2nd  and Market Streets, looking toward the Ferry Building in 1949: When you walk south down Second Street, parts of it haven’t changed much since before World War Two. (San Francisco Pictures Blog)

2nd Street, looking past Stevenson Street toward the Hobart Building in 1917: The Hobart Building, built in 1914, is one of my favorite buildings on Market Street. I didn’t always feel that way. When we were teenagers we snuck up into the tall steel framed Wells Fargo Building north of the Hobart Building. I remember looking down at the Hobart Building and thinking that they needed to replace that old eyesore with a modern building like the one we were in. Boy was I cemented in the present during high school! When I walk by here now, I admire with respect the old Hobart Building, and I don’t pay any attention to what was once the Well Fargo Headquarters Building. (opensfhistory.org)

3rd Street, looking south from Market Street in 1914: In a murder mystery he wrote in 1948 titled ‘Many a Monster’, Robert Finnegan describes Third Street this way;

{Third Street, commonly called Skid Row or Skid Road was the street of down-and-outers, lined by pawn shops, junk stores, cheap saloons and gaunt-looking hotels. Here and there a ragged drunk slept in a doorway with an empty bottle clutched to his breast. Prostitutes, fat and dowdy, thin and tuberculous (sic) wandered in and out of barrooms on crooked heels.}

Projects like the Yerba Buena Center and the San Francisco Museum of Modern Art pretty much put an end to that era. (SFMTA / San Francisco Pictures Blog)

Looking north on 3rd St, between Folsom and Harrison Streets in 1915: In the far background is the crown of the old Call Building, to the right of it is the gothic looking Mutual Savings Bank Building; both survivors of the 1906 Earthquake and Fire. The Call Building, now known as Central Tower, can barely be seen from here now. The old Mercantile Building on Third and Mission Streets, another survivor of the 1906 disaster, is to the left of the Mutual Savings Building, behind the OWL Cigars sign in the vintage picture . (San Francisco Pictures Blog)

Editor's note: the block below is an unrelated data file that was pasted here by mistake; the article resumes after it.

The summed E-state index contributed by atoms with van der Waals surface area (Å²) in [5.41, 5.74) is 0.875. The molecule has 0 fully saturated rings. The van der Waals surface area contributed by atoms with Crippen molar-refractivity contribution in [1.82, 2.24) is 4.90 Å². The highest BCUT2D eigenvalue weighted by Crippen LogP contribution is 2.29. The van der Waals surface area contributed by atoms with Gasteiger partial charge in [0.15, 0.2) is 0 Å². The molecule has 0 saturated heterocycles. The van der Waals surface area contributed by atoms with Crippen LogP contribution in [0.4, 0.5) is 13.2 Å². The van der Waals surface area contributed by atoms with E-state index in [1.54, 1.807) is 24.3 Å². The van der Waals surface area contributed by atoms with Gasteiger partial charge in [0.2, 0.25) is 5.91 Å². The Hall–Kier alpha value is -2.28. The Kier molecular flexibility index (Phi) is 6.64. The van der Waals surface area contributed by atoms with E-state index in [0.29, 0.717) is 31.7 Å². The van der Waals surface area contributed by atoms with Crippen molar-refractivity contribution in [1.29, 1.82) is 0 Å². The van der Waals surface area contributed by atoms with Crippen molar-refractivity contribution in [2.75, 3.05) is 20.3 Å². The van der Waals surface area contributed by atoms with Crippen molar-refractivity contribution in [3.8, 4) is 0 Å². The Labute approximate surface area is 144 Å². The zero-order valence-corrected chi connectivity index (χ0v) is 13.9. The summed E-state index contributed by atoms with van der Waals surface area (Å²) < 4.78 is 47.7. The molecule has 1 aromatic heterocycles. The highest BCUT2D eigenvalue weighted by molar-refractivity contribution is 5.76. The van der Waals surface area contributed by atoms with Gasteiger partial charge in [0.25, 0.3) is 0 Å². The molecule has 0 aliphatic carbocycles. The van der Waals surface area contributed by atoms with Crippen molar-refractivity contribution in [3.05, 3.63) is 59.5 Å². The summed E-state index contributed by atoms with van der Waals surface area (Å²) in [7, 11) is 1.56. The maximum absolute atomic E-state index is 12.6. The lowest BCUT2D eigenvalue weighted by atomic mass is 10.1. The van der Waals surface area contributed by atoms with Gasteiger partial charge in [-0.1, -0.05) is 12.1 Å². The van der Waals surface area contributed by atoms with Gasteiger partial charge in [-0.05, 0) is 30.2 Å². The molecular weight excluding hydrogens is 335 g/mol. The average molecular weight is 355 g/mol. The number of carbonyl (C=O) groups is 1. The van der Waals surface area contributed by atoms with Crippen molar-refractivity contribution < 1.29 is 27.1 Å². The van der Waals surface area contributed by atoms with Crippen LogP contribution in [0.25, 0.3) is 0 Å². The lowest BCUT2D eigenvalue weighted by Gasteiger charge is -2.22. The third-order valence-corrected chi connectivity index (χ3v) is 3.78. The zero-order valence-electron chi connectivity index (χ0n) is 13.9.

Another 1930s remastered clip

The link to the film clip that I did these updates on is below my pictures. This one was posted on the Market Street Railway Facebook page by one of the group’s members. These colorized films, enhanced with sound effects and presented on You Tube by NASS, are sometimes maligned by some viewers, but I enjoy them. This one starts out in Chinatown, moves to Market Street, jumps to the Embarcadero north of the Ferry Building, goes back to Chinatown, and ends up back on the Embarcadero, south of the Ferry Building. (Thumbnail images)

The film clip opens up on Grant Avenue near California Street in Chinatown. The car the cameraperson is riding in is chasing a man south on Grant Avenue.

FilmCalifuse

The running man and the auto chasing him turn west on California Street, and head up Nob Hill.  I don’t know if that was a “rub out” or not; the car in the film does appear to run the guy over! Maybe somebody back then just had a sense of humor. (This one didn’t come through as a thumbnail image)

The film moves to Market Street, near 1st, and follows streetcars toward the Ferry Building.

The next scene is on the Embarcadero at Pier 3, north of the Ferry Building.

The camera moves north along the Embarcadero to Pier 7. Pier 7 is gone now, so Pier 5 was as close as I could get to a comparison image.

The next scene is back in Chinatown, moving south along Grant Avenue from Pacific Avenue past Washington Street. The film is a little choppier here and the images aren’t as clear.

The film ends up back on the embarcadero between Mission and Howard Streets, south of the Ferry Building. The scene is looking south toward Howard Street past the old YMCA Building, which is still there. On the right background of the film image is a Sherwin-Williams advertising sign of a paint can covering the world on top of the building on the corner of Howard Street. Notice on the left that the Bay Bridge hadn’t been completed yet when the film was made. The Embarcadero was reconfigured in the 1990s, and curves at a different angle here than it did in the 1930s.

Below, is the link to the You Tube film clip.

‘Good Neighbor Sam’; “The movie that dares to use the Lansing Street, Guy Place curve around for a setting!”

That probably wouldn’t have been a very good promo for a film, but it is an interesting and off beat  location as part of a wild car ride scene, the highlight of the 1964 movie, ‘Good Neighbor Sam’. It’s only two and half stars on the must watch list, but the wild car ride in a Ford Thunderbird is as inconsistent and almost as fun to watch as the chase scene in ‘Bullitt’. Jack Lemmon takes a private eye who’s been spying on him for a crazy ride around San Francisco that takes in the cable car turnaround at Bay and Taylor Streets, the old Belt Line Railroad on the Embarcadero, the SOMA Area, Lombard Street and the Lansing Street, Guy Place curve on the western side of Rincon Hill, among other places. (Thumbnail images)